About the Author

I am a theist and on Dawkins schema (which he sets out in his book pages 50-51) I stand at the first level of 100% belief in God’s existence. But I am not only a believer. I am a lover of God, a Sufi. I do not belong to any particular religion but I respect all religions, though I do not see any of them through rose coloured glasses. I appreciate that holy books can be tampered with or original scripture could have been mis-recorded or suffered translation problems and even changes in the meanings of words. Furthermore I do not believe any of them should be taken literally. Metaphors, parables and stories are common teaching tools. While it is of great benefit to read religious texts, they can never be the foundation of faith. Faith comes from within.

I was born into the Greek Orthodox tradition but I am not Greek Orthodox, though I respect it over other Christian traditions. My family were not really religious. My father was a self-confessed atheist and proud of it. He did respect the Orthodox Church though and even attended at times but not for any religious reasons. Orthodoxy is Greek and as far as he was concerned all things Greek are to be revered. My mother claimed great faith but hardly ever went to church until after she and my father retired, then she became fanatic about going to church every Sunday. However as I came to understand her more in later in life I would hardly call her a theist. I would say she had social reasons for going to church. Of my two siblings, with whom I haven’t been in touch for years owing to what might be called irresolvable differences, and to my understanding of them one was an atheist like my father and the other sounded more agnostic. So really I am the only one in the family with a belief in God and an unshakeable belief at that; So much for childhood and family influences. They did not influence me.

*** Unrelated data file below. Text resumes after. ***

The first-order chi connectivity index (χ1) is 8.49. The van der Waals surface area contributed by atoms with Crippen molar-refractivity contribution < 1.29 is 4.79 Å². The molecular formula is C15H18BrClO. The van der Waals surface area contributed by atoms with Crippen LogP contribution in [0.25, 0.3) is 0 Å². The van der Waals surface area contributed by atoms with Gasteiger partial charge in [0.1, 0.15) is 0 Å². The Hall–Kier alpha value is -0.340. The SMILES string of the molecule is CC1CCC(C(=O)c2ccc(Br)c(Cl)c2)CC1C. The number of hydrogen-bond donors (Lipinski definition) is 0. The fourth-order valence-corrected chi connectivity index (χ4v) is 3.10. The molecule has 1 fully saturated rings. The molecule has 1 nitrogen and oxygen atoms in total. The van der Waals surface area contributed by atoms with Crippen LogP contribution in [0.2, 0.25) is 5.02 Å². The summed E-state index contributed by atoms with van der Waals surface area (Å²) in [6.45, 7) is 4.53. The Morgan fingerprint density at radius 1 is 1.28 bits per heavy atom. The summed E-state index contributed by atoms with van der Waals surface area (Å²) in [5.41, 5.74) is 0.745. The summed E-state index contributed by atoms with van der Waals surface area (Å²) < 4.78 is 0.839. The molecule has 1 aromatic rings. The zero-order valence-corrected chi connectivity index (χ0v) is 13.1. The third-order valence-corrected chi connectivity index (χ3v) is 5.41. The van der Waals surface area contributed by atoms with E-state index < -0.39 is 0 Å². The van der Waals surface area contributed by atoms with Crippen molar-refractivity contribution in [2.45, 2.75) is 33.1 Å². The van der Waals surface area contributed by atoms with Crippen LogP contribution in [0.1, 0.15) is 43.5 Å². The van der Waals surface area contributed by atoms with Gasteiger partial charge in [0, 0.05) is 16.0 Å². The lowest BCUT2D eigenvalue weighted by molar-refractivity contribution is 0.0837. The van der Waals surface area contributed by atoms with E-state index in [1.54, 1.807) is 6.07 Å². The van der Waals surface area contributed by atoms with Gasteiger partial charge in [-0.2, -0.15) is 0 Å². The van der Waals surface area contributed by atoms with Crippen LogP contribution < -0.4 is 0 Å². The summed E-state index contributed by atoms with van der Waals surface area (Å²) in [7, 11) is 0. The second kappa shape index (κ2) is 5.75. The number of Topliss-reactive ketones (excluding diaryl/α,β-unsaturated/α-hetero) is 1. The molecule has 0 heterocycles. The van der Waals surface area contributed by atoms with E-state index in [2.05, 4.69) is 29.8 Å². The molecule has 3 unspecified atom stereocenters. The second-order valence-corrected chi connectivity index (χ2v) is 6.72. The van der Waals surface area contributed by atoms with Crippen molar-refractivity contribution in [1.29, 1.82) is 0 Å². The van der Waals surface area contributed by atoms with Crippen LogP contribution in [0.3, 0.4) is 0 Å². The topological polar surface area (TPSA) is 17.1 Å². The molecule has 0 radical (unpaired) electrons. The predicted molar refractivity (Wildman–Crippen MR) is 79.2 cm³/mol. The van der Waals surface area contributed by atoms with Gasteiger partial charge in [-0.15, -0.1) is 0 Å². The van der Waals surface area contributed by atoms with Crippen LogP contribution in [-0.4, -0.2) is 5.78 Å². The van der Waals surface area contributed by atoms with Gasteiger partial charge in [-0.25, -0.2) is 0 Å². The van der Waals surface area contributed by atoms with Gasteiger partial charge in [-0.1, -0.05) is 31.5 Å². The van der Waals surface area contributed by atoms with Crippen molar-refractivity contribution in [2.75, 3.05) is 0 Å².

I have had a strong interest in many religions all of my life. In this incarnation I began my formal spiritual practice in my early twenties when I met my Guru, Sivananda-Rita in Sydney. She was a Hindu Yogi with a “Christian slant” you could say. She was an Australian, whose family had emigrated from England. She had studied with Swami Sivananda, an Indian Yogi. She introduced me to many scriptures but the most significant of them for me is the Bhagavad-Gita. I then moved on to study and practice Buddhism with various teachers and in various traditions. I subsequently became involved with the Islamic Sufi tradition, but practiced mostly on my own. In the more recent years (1999-2009) I spent a period of around 10years studying and practicing Shamanism mainly but also Witchcraft and a bit of Alchemy.

I had a very significant enlightenment experience in the dawn of 1994, which has been the driving force for my current work in “humane rights” and standing for Justice. A war has been and is being waged against me by many evil people and I have to say that the experience of 1994 and others before and after it, together with my unshakeable love for God, has given me the strength to stand strong and gain great insights not only of the causes of disease but even more significantly healing and the ability to remain disease-free.

I hold a Bachelor of Science degree (UNSW), taking a number of disciplines to a high level but majored in Chemistry. I did begin a PhD but did not progress far with it owing to work commitments. Some subjects that I studied in some depth were biology, microbiology, physiology, human biology, insects, electronic, computer science and material science as part of my degree. Since then I have studied privately anatomy, physiology in more detail, human diseases psychology and physics.

I married an atheist, though I did know it at the time. He knew that I would not have married him had I known so he had cunningly alluded to having religious belief. This was not because of prejudice but because I feel that it is better to marry within your own religious belief as it provides the relationship with more common ground. I don’t see atheism as a sin but as a position of ignorance. I do however think that atheists and even agnostics cannot make a commitment to ethics as theists can and I will give my reason in a later post on this blog. I will also discuss this matter in depth in my book on ethics at http://www.liberatingethics.wordpress.com/ which is still in progress. 

Kyrani Eade

August, 2013



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